What does Genesis 43:16 mean?
ESV: When Joseph saw Benjamin with them, he said to the steward of his house, "Bring the men into the house, and slaughter an animal and make ready, for the men are to dine with me at noon."
NIV: When Joseph saw Benjamin with them, he said to the steward of his house, "Take these men to my house, slaughter an animal and prepare a meal; they are to eat with me at noon."
NASB: When Joseph saw Benjamin with them, he said to his house steward, 'Bring the men into the house, and slaughter an animal and make preparations; for the men are to dine with me at noon.'
CSB: When Joseph saw Benjamin with them, he said to his steward, "Take the men to my house. Slaughter an animal and prepare it, for they will eat with me at noon."
NLT: When Joseph saw Benjamin with them, he said to the manager of his household, 'These men will eat with me this noon. Take them inside the palace. Then go slaughter an animal, and prepare a big feast.'
KJV: And when Joseph saw Benjamin with them, he said to the ruler of his house, Bring these men home, and slay, and make ready; for these men shall dine with me at noon.
NKJV: When Joseph saw Benjamin with them, he said to the steward of his house, “Take these men to my home, and slaughter an animal and make ready; for these men will dine with me at noon.”
Verse Commentary:
Ten of Joseph's eleven brothers arrive from Canaan and stand before him. They have come to buy grain, bringing their youngest brother Benjamin with them at Joseph's command (Genesis 42:19–20; 24). They still don't know who this Egyptian ruler is (Genesis 42:8) or why he is treating them this way.

Joseph has received what he asked for. He sees his younger brother Benjamin, the only other son born to their mother Rachel (Genesis 35:18–19; 42:38). Benjamin would have been quite young when Joseph was taken. He must be in his 20s by this point. Seeing him does something to Joseph. Instead of addressing his brothers, he tells his house steward to bring the men to his home. The steward is to slaughter an animal and prepare a noon meal for all of them. This is certainly not what any of the brothers were expecting.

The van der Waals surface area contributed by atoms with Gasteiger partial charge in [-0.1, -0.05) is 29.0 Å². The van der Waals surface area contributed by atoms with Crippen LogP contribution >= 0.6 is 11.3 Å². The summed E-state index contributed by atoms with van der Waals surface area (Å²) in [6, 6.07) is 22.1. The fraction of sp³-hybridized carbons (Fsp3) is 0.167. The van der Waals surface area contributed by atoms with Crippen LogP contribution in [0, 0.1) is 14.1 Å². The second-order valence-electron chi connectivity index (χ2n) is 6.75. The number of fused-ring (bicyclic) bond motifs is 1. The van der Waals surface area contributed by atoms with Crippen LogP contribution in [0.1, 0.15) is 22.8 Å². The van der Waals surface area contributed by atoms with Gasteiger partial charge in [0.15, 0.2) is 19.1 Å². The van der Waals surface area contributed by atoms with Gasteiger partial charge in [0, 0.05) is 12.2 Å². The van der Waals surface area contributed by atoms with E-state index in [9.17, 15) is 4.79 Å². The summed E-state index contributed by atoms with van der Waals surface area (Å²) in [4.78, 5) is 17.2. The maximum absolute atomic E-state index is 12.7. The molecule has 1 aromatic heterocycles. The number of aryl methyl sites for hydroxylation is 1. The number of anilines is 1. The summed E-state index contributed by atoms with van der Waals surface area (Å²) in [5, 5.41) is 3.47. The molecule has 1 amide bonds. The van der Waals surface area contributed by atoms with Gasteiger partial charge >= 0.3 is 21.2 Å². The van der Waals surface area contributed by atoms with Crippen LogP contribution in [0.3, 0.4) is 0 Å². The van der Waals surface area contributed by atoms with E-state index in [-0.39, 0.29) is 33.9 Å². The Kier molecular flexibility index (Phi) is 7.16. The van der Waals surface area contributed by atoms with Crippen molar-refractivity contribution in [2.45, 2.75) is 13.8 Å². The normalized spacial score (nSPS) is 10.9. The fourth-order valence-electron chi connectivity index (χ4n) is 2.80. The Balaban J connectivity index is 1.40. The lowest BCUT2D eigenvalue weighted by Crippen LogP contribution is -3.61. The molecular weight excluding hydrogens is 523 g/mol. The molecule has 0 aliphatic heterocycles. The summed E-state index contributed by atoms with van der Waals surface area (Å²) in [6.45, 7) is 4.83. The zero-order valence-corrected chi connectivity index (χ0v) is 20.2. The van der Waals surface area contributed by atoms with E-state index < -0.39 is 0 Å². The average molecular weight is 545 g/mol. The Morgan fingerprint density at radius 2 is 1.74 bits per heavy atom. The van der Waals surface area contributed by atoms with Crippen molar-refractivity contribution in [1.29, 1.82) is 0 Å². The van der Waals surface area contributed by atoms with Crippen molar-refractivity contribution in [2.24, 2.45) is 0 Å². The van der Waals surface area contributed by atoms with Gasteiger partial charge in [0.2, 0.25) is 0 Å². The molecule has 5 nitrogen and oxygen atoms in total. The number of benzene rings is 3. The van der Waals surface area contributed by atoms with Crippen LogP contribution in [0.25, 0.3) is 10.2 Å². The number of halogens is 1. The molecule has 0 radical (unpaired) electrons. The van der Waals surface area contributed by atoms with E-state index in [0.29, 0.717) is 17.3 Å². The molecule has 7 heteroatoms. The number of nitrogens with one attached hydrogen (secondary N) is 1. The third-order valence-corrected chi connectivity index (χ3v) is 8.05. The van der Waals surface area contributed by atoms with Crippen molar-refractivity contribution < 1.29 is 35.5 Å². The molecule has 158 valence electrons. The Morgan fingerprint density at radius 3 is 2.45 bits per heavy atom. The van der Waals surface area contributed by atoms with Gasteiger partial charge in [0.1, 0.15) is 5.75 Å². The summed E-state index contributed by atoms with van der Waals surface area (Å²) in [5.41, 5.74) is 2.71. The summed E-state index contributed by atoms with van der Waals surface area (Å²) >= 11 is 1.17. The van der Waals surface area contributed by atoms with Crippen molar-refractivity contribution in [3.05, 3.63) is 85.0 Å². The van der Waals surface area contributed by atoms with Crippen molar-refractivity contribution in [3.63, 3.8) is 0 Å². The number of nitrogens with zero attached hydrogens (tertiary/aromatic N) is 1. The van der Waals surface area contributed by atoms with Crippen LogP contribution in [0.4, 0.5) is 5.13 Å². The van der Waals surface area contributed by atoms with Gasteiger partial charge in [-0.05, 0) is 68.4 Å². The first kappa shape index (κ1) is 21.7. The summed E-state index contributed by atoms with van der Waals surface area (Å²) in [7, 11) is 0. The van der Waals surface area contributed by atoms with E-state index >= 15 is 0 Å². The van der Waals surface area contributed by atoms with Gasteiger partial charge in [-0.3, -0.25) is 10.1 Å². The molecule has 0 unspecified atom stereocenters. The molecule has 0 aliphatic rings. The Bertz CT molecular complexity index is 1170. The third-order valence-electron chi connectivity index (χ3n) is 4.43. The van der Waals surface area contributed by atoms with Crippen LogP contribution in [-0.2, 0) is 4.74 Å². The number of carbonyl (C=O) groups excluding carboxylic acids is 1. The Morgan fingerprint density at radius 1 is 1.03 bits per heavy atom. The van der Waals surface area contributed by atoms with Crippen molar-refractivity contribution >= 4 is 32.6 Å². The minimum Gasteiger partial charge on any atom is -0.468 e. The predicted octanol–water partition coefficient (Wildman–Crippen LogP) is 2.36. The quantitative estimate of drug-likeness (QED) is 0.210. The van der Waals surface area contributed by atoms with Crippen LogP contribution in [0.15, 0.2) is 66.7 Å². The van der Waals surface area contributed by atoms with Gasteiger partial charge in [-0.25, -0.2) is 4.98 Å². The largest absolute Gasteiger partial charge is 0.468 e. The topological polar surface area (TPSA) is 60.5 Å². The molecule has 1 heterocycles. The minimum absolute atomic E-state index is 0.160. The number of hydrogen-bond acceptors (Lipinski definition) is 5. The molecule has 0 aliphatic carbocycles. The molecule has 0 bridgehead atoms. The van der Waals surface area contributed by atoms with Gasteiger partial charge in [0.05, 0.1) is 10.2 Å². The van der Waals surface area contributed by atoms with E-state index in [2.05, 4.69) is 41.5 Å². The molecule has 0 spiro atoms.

Verse Context:
Genesis 43:16–34 finds Joseph's estranged brothers returning once more to Egypt and appearing before him. They still fail to recognize the person they sold into slavery some twenty years before. After he orders them taken to his home, the brothers are afraid they will be ambushed for a false charge of theft due to their prior visit (Genesis 42:25–28). Joseph's steward assures them God arranged those events, and all is well. Joseph shares a meal with them, honoring them as guests in his home and giving special attention to Benjamin. The meal turns into a time of merriment for them all.
Chapter Summary:
Jacob must send Benjamin with his brothers, back to Egypt, to buy more grain for the family. Without it, they will starve, but the Egyptian ruler will not sell them grain if they don't bring Benjamin as agreed. Speaking on behalf of his brothers, Judah finally convinces his father. Arriving in Egypt, they are honored as guests in Joseph's house. They present a gift to him—still not recognizing him as their estranged brother—and Joseph, after being overwhelmed with emotion, pays special attention to Benjamin.
Chapter Context:
In Genesis chapter 37, Jacob sends his favorite son, Joseph, to visit his brothers. Joseph does not come home. In chapter 42, Jacob sends ten of his sons on a mission, and once again the group returns short one son. The Egyptian governor keeps Simeon as collateral and commands the family to return with Benjamin. Only when forced with starvation does Jacob risk his youngest son. Joseph, still unrecognized by his brothers as the governor of Egypt, honors the men as guests in his home, paying special attention to Benjamin. After further tests in chapter 44, Joseph will finally reveal himself in chapter 45.
Book Summary:
The book of Genesis establishes fundamental truths about God. Among these are His role as the Creator, His holiness, His hatred of sin, His love for mankind, and His willingness to provide for our redemption. We learn not only where mankind has come from, but why the world is in its present form. The book also presents the establishment of Israel, God's chosen people. Many of the principles given in other parts of Scripture depend on the basic ideas presented here in the book of Genesis. Within the framework of the Bible, Genesis explains the bare-bones history of the universe leading up to the captivity of Israel in Egypt, setting the stage for the book of Exodus.
Accessed 6/14/2024 8:22:38 PM
© Copyright 2002-2024 Got Questions Ministries. All rights reserved.
Text from ESV, NIV, NASB, CSB, NLT, KJV, NKJV © Copyright respective owners, used by permission.
www.BibleRef.com